Grasping For the Wind

Ecclesiastes 1:12–18 (NKJV)

12 I, the Preacher, was king over Israel in Jerusalem. 13 And I set my heart to seek and search out by wisdom concerning all that is done under heaven; this burdensome task God has given to the sons of man, by which they may be exercised. 14 I have seen all the works that are done under the sun; and indeed, all is vanity and grasping for the wind.

15 What is crooked cannot be made straight,
And what is lacking cannot be numbered.

16 I communed with my heart, saying, “Look, I have attained greatness, and have gained more wisdom than all who were before me in Jerusalem. My heart has understood great wisdom and knowledge.” 17 And I set my heart to know wisdom and to know madness and folly. I perceived that this also is grasping for the wind.

18 For in much wisdom is much grief,
And he who increases knowledge increases sorrow.

Again, Solomon sets the reader on a path of despair.  Hopelessness abound in this passage.  Solomon confesses that he has searched out every experience to be had, and was afflicted by the process.  After having seen everything, Solomon deduces that all is vanity, like grasping for the wind.  Crooked cannot be straight, what is missing cannot be counted.  When he reflects on his blessed and regal life, he surmises that he has amassed more wisdom than anyone before him.  That wisdom, though, is also folly and useless.  In wisdom is grief and sorrow, summarizes Solomon.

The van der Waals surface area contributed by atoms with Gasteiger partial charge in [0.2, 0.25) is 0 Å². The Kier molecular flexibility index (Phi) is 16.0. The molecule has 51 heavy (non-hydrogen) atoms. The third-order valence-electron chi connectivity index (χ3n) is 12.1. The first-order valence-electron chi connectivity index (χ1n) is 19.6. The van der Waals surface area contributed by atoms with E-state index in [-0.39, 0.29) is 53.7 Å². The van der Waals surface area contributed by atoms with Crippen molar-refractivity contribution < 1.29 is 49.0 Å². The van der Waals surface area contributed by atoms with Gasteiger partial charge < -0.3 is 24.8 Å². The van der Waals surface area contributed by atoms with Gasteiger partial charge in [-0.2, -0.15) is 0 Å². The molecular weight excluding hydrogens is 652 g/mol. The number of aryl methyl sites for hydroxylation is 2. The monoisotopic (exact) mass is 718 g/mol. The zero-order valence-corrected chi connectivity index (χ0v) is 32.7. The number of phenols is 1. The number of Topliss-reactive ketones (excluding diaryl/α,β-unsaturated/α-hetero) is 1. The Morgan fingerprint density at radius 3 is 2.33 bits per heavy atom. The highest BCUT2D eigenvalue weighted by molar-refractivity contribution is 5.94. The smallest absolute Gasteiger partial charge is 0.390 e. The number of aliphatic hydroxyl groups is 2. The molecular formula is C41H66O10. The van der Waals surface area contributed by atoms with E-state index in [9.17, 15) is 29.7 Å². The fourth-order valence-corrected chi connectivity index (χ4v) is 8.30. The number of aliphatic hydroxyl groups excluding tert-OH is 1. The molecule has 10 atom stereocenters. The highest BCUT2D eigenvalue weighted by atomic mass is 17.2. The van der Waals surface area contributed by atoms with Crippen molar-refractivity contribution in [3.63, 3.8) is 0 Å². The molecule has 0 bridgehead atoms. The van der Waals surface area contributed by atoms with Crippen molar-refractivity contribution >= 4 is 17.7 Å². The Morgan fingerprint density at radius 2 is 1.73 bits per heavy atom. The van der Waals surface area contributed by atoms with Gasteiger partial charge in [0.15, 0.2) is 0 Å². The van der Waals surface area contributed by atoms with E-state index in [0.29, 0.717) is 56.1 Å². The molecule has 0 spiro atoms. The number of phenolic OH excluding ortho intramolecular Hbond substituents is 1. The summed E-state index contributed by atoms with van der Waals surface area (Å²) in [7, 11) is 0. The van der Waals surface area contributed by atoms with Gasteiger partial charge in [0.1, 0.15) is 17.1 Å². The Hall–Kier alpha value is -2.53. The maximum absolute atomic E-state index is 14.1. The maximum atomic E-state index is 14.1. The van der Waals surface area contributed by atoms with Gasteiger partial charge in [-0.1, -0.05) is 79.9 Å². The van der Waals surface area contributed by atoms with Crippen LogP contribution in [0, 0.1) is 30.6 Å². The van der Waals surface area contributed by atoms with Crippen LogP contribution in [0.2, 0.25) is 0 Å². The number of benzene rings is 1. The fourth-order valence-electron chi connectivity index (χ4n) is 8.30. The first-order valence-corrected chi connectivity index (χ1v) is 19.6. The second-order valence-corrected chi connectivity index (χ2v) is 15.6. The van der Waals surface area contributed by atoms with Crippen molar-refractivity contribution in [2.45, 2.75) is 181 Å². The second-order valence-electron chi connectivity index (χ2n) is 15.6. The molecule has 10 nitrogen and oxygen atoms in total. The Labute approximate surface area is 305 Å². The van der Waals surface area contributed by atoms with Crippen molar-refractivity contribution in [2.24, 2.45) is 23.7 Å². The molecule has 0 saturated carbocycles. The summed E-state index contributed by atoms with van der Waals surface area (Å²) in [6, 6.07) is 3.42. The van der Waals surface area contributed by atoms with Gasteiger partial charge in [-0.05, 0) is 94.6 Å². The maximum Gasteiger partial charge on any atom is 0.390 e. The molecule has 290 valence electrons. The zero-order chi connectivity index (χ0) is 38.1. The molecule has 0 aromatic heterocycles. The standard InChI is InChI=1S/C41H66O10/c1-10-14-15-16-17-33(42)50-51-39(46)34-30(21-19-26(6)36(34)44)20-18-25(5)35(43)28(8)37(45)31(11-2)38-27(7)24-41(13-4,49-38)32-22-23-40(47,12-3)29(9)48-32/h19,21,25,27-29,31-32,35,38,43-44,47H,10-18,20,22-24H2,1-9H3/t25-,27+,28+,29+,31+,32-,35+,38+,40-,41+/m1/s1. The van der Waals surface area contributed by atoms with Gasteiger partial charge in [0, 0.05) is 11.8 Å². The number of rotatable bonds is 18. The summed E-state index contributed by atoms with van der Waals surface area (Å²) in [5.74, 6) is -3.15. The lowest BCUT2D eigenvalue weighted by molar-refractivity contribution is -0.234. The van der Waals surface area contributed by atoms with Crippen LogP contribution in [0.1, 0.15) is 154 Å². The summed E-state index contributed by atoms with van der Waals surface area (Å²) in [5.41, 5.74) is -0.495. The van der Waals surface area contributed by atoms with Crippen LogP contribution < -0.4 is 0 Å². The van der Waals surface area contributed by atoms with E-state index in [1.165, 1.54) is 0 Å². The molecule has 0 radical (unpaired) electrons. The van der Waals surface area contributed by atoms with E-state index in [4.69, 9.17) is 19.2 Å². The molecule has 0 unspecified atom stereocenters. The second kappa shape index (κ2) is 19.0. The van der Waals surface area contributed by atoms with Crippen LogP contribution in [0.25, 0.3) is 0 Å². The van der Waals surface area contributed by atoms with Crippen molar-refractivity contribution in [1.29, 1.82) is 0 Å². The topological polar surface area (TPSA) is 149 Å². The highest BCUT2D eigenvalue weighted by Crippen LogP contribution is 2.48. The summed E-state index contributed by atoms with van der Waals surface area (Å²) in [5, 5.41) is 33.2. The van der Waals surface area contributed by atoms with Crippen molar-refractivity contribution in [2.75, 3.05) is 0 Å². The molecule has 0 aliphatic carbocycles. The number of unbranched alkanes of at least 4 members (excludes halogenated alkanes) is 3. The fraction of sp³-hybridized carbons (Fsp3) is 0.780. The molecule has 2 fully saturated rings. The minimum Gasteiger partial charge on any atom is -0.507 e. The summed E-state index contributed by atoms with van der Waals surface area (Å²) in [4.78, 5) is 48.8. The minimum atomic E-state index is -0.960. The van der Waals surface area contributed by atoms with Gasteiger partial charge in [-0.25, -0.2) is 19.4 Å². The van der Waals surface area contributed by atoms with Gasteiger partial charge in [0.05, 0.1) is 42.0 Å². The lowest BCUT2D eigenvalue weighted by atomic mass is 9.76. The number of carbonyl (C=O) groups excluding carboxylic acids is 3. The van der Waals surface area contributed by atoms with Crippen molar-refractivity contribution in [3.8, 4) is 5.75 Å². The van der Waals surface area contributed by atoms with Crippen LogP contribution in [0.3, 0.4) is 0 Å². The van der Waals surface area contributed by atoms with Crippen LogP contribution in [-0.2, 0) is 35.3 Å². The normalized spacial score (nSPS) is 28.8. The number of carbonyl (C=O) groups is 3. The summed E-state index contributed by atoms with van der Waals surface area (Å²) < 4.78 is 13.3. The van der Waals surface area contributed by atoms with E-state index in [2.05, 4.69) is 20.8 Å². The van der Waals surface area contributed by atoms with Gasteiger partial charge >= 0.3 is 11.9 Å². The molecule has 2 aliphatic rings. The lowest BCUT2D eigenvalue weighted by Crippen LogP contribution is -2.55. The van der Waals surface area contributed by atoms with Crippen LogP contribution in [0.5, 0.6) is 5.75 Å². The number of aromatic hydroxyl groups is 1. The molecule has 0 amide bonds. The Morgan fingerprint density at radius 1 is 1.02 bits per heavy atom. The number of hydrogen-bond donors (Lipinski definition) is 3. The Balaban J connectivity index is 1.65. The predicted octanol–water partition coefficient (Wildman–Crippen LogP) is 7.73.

While Solomon’s plight is his own, and one cannot deny his feelings are real to him, this fatalistic view espoused by Solomon early in this book is simply setting the reader up to know true meaning.  If we can understand the futility of life in the physical realm, we can then begin to understand the value of life in the spiritual realm.  So, don’t put your faith in this world and its ventures for your happiness and fulfillment.  Rather, seek the face of God and His ways in order to find your joy.

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